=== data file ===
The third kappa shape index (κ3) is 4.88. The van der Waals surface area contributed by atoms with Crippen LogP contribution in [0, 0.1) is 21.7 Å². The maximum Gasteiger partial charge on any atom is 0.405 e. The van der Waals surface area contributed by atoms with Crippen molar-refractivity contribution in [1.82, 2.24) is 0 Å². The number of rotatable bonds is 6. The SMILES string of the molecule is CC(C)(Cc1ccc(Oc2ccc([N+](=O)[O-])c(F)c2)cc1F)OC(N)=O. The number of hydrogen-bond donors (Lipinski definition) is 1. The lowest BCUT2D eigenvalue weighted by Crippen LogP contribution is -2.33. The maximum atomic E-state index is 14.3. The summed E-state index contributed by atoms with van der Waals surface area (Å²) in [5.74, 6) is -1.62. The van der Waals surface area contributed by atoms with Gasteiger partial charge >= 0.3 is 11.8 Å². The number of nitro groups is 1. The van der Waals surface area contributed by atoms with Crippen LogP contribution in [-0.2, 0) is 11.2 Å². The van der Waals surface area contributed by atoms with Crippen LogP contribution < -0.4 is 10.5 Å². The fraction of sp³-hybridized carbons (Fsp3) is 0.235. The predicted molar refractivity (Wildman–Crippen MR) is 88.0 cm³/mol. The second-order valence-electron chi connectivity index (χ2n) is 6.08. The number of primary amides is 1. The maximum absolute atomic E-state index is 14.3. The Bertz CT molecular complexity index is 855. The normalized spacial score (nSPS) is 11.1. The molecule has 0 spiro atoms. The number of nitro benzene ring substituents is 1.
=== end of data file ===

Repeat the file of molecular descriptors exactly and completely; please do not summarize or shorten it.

The third kappa shape index (κ3) is 4.88. The van der Waals surface area contributed by atoms with Crippen LogP contribution in [0, 0.1) is 21.7 Å². The maximum Gasteiger partial charge on any atom is 0.405 e. The van der Waals surface area contributed by atoms with Crippen molar-refractivity contribution in [1.82, 2.24) is 0 Å². The number of rotatable bonds is 6. The SMILES string of the molecule is CC(C)(Cc1ccc(Oc2ccc([N+](=O)[O-])c(F)c2)cc1F)OC(N)=O. The number of hydrogen-bond donors (Lipinski definition) is 1. The lowest BCUT2D eigenvalue weighted by Crippen LogP contribution is -2.33. The maximum atomic E-state index is 14.3. The summed E-state index contributed by atoms with van der Waals surface area (Å²) in [5.74, 6) is -1.62. The van der Waals surface area contributed by atoms with Gasteiger partial charge >= 0.3 is 11.8 Å². The number of nitro groups is 1. The van der Waals surface area contributed by atoms with Crippen LogP contribution in [-0.2, 0) is 11.2 Å². The van der Waals surface area contributed by atoms with Crippen LogP contribution < -0.4 is 10.5 Å². The fraction of sp³-hybridized carbons (Fsp3) is 0.235. The predicted molar refractivity (Wildman–Crippen MR) is 88.0 cm³/mol. The second-order valence-electron chi connectivity index (χ2n) is 6.08. The number of primary amides is 1. The maximum absolute atomic E-state index is 14.3. The Bertz CT molecular complexity index is 855. The normalized spacial score (nSPS) is 11.1. The molecule has 0 spiro atoms. The number of nitro benzene ring substituents is 1.